I often get asked how parents can regulate their child’s technology use. How they can monitor the activity on their teenager’s device. What app works for limiting access to inappropriate sites. All good things to be thinking about and asking. The difficulty is the answer may surprise you. There is not a good solution. Not if you are looking for a single, all-things-covered, monitored and blocked appropriately app or software solution. Things are changing too fast. I remember the first time this hit me was probably 5 years ago. I was talking with some students from a local private Christian school. The discussion was about what they do during their day. One thing that came up was how they play games on their school issued MacBooks. I was interested and said, “Don’t they block that stuff?” The students laughed and said, “Of course they do but we always find a way around it.”
In this episode of Season 3 of the Stay Calm, Don’t Panic! Podcast, Chris Robey talks with Dr. Becky Taylor about the importance of helping adolescents focus on their strengths rather than their weaknesses. While it is easy for us to point out our own flaws, improving strengths are a greater motivator. Join the conversation with Dr. Taylor and find out how you can encourage teenagers to use their strengths to become more successful!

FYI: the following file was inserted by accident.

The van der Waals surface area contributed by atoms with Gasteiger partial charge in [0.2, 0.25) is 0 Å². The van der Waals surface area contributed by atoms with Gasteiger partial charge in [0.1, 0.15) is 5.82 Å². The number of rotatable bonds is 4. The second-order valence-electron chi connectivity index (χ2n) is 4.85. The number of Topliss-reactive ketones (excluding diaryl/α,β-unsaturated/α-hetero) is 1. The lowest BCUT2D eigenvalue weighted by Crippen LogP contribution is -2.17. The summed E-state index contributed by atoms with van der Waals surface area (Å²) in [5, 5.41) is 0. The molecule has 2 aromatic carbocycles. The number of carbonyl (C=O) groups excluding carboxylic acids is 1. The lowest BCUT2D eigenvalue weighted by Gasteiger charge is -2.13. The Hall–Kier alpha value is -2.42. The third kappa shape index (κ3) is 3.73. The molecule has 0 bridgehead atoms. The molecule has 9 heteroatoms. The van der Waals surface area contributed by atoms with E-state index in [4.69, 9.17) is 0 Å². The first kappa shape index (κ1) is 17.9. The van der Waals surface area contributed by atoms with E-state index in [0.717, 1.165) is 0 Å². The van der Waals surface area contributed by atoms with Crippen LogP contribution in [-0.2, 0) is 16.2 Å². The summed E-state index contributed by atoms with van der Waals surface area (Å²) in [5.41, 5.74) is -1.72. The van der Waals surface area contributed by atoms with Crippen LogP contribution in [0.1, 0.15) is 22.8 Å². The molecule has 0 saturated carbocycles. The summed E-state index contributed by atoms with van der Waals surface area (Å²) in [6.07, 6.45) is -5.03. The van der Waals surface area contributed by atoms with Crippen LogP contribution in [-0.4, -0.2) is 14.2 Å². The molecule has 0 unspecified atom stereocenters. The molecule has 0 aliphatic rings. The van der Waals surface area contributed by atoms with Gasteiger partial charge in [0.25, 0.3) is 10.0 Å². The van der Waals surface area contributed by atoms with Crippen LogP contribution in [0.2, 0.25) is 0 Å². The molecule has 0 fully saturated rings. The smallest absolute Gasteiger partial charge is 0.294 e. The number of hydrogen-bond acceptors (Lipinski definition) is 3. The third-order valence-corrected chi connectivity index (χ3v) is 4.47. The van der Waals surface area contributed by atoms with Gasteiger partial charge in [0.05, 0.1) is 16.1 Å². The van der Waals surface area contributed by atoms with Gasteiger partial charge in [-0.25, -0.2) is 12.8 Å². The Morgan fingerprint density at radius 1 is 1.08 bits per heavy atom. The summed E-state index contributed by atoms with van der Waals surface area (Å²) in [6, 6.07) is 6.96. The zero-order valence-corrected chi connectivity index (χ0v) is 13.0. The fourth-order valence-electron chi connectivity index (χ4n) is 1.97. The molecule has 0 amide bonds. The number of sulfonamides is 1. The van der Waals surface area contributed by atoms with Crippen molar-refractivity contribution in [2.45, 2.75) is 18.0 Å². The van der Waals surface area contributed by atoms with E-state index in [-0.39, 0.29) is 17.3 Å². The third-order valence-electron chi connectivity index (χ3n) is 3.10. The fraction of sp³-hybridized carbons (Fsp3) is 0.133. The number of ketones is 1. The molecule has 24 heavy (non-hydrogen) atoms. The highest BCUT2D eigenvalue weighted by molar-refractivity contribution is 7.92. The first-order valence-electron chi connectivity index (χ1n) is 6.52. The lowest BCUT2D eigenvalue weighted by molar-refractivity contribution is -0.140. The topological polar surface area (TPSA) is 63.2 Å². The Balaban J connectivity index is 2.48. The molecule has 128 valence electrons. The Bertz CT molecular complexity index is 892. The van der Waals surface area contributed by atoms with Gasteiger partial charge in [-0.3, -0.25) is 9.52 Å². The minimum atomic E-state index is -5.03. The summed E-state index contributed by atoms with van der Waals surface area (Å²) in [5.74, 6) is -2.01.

I had an interesting conversation in my group the other day. We got to talking about the students’ relationship with their parents, and it quickly turned into a discussion on family time and phone distractions. For probably the first time in one of my Support Groups, every single group member was on the same page! Here are some of the things I heard around the table that day…”My mom makes us have “family time” and watch a movie but stares at her phone the whole time.” “My parents are constantly on Facebook or playing Candy Crush when we are together.” “Why do they say I’m always on my phone when they are even worse than I am?”
In this episode of the Stay Calm, Don’t Panic! Podcast, Chris Robey is joined by Dr. David Fraze to discuss the affect of disappointment on teenagers. Is disappointment all bad? Is rescuing our children the best answer? Jump into this great conversation and hear ways to help push and equip students to face challenges and disappointments.
Each year, the staff here at Teen Life go on a short planning retreat to take stock of the previous school year and make plans for the next. Our fearless leader, Ricky Lewis, always sets up a framework for the staff to work through that not only helps us look back, but also helps us to look to the future and dream a little. I always look forward to these retreats as an opportunity to sort out what we want as an organization, to take a breath, and center ourselves on our work. This year, Ricky threw us a little curveball and asked us to take a few minutes to write down some of our big picture dreams for what we want to be doing, not only in our work lives, but in our personal lives as well. Taking the time to work through some of my true desires for work and home reminded me of another really helpful exercise I will sometimes use with the teenagers we serve in Support Groups.